This page is intended as a general guide to help those who may have recently acquired a Bongo, or are simply not familiar with some of its features, or locations of items. My own Bongo is diesel, but many of the items are similarly located in both petrol and diesel models. (For additional advice, join the national facebook group, where members will happily answer any questions).
Regardless of whether you buy a petrol or diesel Bongo, you’re going to be looking at fuel consumption around 22 to 30 miles per gallon, depending on 2L, V6 or Diesel 2.5TD, give or take a couple of miles in either direction. Converting to LPG won’t change the consumption, but it will be cheaper to buy LPG than petrol. Having said this, a good LPG conversion could cost around £1,200 to £2,000 and you have to consider how much fuel you could buy with that money. If you want LPG, I suggest buying a van with it already fitted and paid for by someone else. (Just check it has been installed by a reputable LPG company and has a certificate). See more on fuel consumption here.
Starting – Petrol or Diesel
If you are normally used to driving petrol vehicles, you simply turn the ignition key and you are away. With diesel Bongos, you turn on the ignition and wait for the glow plug light to go out, before continuing to turn the key to start.
Under the bonnet – Coolant, antifreeze, and screen wash:
(When engine is cold) remove the top from the expansion tank. It may not be easy to see the coolant level, so most people make a little wooden dip stick. As a general guide, the level should be approximately where the seam of the tank is shown below. Add your engine coolant as necessary. Do not over fill, as the water needs expansion space when the engine is hot. (The wires shown below, attached to the tank, are the sensors for the low level coolant warning alarm – fitted by most owners as an important first job).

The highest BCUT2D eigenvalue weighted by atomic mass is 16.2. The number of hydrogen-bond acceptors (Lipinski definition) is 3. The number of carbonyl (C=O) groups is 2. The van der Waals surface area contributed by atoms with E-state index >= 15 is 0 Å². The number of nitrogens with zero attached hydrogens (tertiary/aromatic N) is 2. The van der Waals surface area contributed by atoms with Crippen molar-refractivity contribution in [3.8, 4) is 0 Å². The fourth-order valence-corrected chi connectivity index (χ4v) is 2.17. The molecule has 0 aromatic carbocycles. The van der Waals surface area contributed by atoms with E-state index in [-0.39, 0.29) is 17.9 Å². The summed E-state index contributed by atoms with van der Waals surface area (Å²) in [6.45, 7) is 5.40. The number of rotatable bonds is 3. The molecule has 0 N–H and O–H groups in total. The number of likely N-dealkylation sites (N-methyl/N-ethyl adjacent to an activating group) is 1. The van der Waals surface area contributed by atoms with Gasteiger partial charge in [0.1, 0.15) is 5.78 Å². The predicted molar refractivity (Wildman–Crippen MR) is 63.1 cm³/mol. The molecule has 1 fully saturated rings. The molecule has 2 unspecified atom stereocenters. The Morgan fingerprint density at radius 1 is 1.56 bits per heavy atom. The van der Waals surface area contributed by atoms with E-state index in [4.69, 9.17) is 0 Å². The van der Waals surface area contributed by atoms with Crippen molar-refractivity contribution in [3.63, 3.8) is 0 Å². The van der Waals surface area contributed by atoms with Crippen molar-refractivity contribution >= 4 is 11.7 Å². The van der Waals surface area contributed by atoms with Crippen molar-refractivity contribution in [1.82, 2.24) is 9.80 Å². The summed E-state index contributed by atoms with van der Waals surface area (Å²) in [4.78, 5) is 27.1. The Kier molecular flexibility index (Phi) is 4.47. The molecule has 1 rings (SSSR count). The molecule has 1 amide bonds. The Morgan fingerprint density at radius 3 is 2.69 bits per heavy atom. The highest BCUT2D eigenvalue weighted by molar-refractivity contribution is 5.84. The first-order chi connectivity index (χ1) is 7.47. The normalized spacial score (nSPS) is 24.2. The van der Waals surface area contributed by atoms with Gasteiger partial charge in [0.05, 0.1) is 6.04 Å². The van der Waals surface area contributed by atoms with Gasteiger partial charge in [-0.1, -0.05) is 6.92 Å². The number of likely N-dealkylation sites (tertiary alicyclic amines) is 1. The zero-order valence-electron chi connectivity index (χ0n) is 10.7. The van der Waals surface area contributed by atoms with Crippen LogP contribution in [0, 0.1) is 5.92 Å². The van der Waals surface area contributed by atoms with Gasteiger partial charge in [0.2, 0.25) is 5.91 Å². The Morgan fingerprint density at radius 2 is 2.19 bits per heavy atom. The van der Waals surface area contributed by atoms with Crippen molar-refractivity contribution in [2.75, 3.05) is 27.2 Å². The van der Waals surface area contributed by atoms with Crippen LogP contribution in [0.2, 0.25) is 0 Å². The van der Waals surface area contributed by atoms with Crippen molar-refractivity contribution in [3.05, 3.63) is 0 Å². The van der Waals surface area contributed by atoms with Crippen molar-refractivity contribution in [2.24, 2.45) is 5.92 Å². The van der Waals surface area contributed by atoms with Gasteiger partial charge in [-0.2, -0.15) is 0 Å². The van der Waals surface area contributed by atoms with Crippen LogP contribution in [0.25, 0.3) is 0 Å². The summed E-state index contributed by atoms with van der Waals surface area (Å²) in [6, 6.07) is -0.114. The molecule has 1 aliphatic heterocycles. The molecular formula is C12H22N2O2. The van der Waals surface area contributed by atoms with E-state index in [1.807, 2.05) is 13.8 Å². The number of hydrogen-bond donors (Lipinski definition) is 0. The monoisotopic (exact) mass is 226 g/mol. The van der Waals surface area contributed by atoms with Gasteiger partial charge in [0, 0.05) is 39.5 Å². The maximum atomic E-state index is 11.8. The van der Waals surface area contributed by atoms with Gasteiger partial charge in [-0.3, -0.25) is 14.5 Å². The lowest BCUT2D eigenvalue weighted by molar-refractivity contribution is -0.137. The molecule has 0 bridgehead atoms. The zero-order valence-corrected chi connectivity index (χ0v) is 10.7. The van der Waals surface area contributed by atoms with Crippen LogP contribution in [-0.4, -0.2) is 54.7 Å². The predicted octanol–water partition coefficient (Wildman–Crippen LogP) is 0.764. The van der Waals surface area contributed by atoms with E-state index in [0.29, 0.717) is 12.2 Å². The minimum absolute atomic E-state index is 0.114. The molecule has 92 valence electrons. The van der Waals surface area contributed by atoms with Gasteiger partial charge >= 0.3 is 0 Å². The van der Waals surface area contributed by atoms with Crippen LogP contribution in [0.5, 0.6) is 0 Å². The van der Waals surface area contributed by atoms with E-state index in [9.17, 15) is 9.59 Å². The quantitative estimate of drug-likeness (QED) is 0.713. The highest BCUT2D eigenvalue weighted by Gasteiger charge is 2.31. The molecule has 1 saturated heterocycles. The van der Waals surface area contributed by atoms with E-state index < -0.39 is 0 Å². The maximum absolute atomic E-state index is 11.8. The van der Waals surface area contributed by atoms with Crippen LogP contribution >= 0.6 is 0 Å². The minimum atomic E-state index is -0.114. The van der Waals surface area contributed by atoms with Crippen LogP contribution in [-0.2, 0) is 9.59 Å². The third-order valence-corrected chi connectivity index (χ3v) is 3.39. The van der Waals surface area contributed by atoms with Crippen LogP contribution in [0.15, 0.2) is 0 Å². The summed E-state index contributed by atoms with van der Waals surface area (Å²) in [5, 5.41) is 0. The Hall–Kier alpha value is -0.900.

Most owners use what is commonly called red antifreeze as their coolant of choice. However, some other colour may already be in your system. If you drip some coolant from your dip stick onto white paper, you should see more easily whether it is red, blue or green, etc. If uncertain, do not mix colours. Read more here.
For your screen wash, add summer/winter screen wash with tap water. You can buy screen wash additive from garages, but it’s often cheaper from supermarkets. Follow mix ratios as detailed on bottles. Some are concentrated and some are pre-mixed – either will work. If possible, stick to the same colour, unless you know they can be mixed.
Accessing the engine from inside your Bongo and locating the oil dip stick:
Removal of centre console to access engine under seats
Checking the automatic transmission fluid and power steering fluid: (Not something you need to do as often as oil and coolant checks)
Transmission fluid should be a light pink colour and there is a method for testing the level when the engine is running and the system is warm. If the fluid is a burnt colour or smells burnt, seek advice from your Bongo mechanic. (You can use Dexeron 3 AFT fluid in both the gearbox and the power steering for petrol or diesel Bongos).
Testing the ATF level and refilling